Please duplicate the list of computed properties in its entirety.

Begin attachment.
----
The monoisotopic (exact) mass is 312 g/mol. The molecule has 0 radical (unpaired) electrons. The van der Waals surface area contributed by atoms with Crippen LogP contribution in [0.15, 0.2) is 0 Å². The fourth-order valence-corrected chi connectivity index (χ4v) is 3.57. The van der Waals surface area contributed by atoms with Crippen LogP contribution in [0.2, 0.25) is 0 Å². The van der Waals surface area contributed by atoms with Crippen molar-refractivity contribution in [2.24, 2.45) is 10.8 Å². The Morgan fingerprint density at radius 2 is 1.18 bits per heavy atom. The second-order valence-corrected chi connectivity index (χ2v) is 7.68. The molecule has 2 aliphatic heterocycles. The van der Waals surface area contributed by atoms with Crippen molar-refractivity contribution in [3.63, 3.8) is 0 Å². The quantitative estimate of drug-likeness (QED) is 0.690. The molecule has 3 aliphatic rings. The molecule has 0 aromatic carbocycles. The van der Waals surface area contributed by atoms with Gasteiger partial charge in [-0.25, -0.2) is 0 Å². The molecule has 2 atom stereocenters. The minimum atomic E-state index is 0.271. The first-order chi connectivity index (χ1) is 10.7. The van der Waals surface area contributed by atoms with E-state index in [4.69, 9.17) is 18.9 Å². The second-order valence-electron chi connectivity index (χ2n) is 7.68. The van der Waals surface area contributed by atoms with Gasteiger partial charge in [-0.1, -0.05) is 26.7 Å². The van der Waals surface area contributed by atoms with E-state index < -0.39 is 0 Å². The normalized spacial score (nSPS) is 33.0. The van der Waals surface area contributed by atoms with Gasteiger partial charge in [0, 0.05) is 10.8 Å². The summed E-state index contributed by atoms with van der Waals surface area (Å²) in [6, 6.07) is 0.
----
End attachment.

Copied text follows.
The monoisotopic (exact) mass is 312 g/mol. The molecule has 0 radical (unpaired) electrons. The van der Waals surface area contributed by atoms with Crippen LogP contribution in [0.15, 0.2) is 0 Å². The fourth-order valence-corrected chi connectivity index (χ4v) is 3.57. The van der Waals surface area contributed by atoms with Crippen LogP contribution in [0.2, 0.25) is 0 Å². The van der Waals surface area contributed by atoms with Crippen molar-refractivity contribution in [2.24, 2.45) is 10.8 Å². The Morgan fingerprint density at radius 2 is 1.18 bits per heavy atom. The second-order valence-corrected chi connectivity index (χ2v) is 7.68. The molecule has 2 aliphatic heterocycles. The van der Waals surface area contributed by atoms with Crippen molar-refractivity contribution in [3.63, 3.8) is 0 Å². The quantitative estimate of drug-likeness (QED) is 0.690. The molecule has 3 aliphatic rings. The molecule has 0 aromatic carbocycles. The van der Waals surface area contributed by atoms with Gasteiger partial charge in [-0.25, -0.2) is 0 Å². The molecule has 2 atom stereocenters. The minimum atomic E-state index is 0.271. The first-order chi connectivity index (χ1) is 10.7. The van der Waals surface area contributed by atoms with E-state index in [4.69, 9.17) is 18.9 Å². The second-order valence-electron chi connectivity index (χ2n) is 7.68. The van der Waals surface area contributed by atoms with Gasteiger partial charge in [-0.1, -0.05) is 26.7 Å². The van der Waals surface area contributed by atoms with E-state index < -0.39 is 0 Å². The normalized spacial score (nSPS) is 33.0. The van der Waals surface area contributed by atoms with Gasteiger partial charge in [0, 0.05) is 10.8 Å². The summed E-state index contributed by atoms with van der Waals surface area (Å²) in [6, 6.07) is 0.